A Pedestrian Priority Phase (PPP), also known as pedestrian scramble phase, gives a walk signal to pedestrians in all directions at the same time at a signalized intersection while drivers are stopped in all directions. The primary advantage is that pedestrians can cross the intersection without any conflicting motor vehicle movements. The City has installed PPP at the following five signalised intersections:
During the PPP at the Yonge St/Dundas St and Yonge St/Bloor St intersections, pedestrians can cross in the north-south and east-west directions, as well as diagonally, while traffic is stopped in all directions. Pedestrians are also allowed to cross in the north-south direction concurrently with north-south traffic and in the east-west direction concurrently with east-west traffic.
During the PPP at the Town Centre Crt/Private Access (Service Canada Centre) and Bay St/Davenport Rd intersections, pedestrians can only cross in the north-south and east-west directions while traffic is stopped in all directions. Pedestrians are not allowed to cross diagonally. Also, pedestrians are not allowed to cross in the north-south direction concurrently with north-south traffic or in the east-west direction concurrently with east-west traffic.
The Rogers Rd/Old Weston Rd/Watts Ave/Hillary Ave intersection has five legs. During the PPP, pedestrians can only cross in all directions while traffic is stopped in all directions. Pedestrians are not allowed to cross diagonally. Also, pedestrians are allowed to cross in the east-west direction (Rogers Rd) concurrently with east-west traffic.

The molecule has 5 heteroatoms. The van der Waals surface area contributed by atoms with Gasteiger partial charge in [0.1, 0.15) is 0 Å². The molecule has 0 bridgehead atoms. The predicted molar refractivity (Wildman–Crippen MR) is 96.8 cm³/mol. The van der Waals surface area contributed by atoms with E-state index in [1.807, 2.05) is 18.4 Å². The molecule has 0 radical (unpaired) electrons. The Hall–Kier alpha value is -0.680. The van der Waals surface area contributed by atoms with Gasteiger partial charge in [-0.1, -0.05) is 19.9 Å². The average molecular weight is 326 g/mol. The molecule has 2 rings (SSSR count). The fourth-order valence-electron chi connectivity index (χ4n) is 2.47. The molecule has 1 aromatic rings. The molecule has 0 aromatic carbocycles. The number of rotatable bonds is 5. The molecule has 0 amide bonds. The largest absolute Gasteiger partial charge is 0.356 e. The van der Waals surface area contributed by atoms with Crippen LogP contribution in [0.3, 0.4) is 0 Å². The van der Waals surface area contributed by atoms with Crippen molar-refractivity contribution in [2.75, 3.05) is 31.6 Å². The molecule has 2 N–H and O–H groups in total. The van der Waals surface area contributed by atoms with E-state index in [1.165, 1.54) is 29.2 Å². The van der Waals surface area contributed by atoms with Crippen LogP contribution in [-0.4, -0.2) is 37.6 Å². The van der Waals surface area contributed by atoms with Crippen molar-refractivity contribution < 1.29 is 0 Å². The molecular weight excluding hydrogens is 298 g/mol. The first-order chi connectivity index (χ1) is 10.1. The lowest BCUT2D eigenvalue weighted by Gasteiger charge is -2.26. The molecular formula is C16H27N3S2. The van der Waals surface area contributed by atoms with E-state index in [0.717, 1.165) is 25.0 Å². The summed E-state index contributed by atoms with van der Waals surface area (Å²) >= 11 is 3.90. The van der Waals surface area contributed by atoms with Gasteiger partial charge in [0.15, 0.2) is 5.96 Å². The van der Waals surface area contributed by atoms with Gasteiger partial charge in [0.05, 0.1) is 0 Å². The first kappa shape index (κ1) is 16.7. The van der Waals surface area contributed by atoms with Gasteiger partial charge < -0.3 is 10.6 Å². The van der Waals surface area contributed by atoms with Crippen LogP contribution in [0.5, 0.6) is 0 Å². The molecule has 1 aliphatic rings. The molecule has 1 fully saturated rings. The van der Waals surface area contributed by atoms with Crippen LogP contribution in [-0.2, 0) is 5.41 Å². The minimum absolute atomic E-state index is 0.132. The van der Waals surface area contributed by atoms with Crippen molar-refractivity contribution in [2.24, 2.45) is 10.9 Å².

The Pedestrian Priority Phase was one of the enhanced pedestrian features included in the City’s Sustainable Transportation Initiatives and is consistent with the policies and objectives contained in the City’s Official Plan and Climate Change Plan. The City is committed to enhancing pedestrian safety and supporting transportation initiatives that provide alternatives to the use of private automobiles.
The Pedestrian Priority Phase is also called the “scramble” phase, “scramble” light, “scramble” corners and “Barnes Dance.” The latter was named after Henry Barnes, a prominent traffic engineer who was credited as the first to use this system of pedestrian crossings in such United States cities as Kansas City, Kan., Vancouver, Wash., Denver, Co., Baltimore, Md., and New York City. The terminology came from a newspaper article that stated “Barnes made the people so happy they’re dancing in the streets.”
Currently, several cities around the world use the Pedestrian Priority Phase including Tokyo, San Francisco, Beverly Hills and more.
As a cyclist, you are considered a vehicle according to the Ontario Highway Traffic Act. If you approach one of these three intersections on a bicycle and you need to make a left turn, you have two options.
You must not cycle through a crosswalk and you must stop behind the white stop line. Being in front of the white stop line is illegal, and can be dangerous, too.
Read two reports on the Pedestrian Scramble: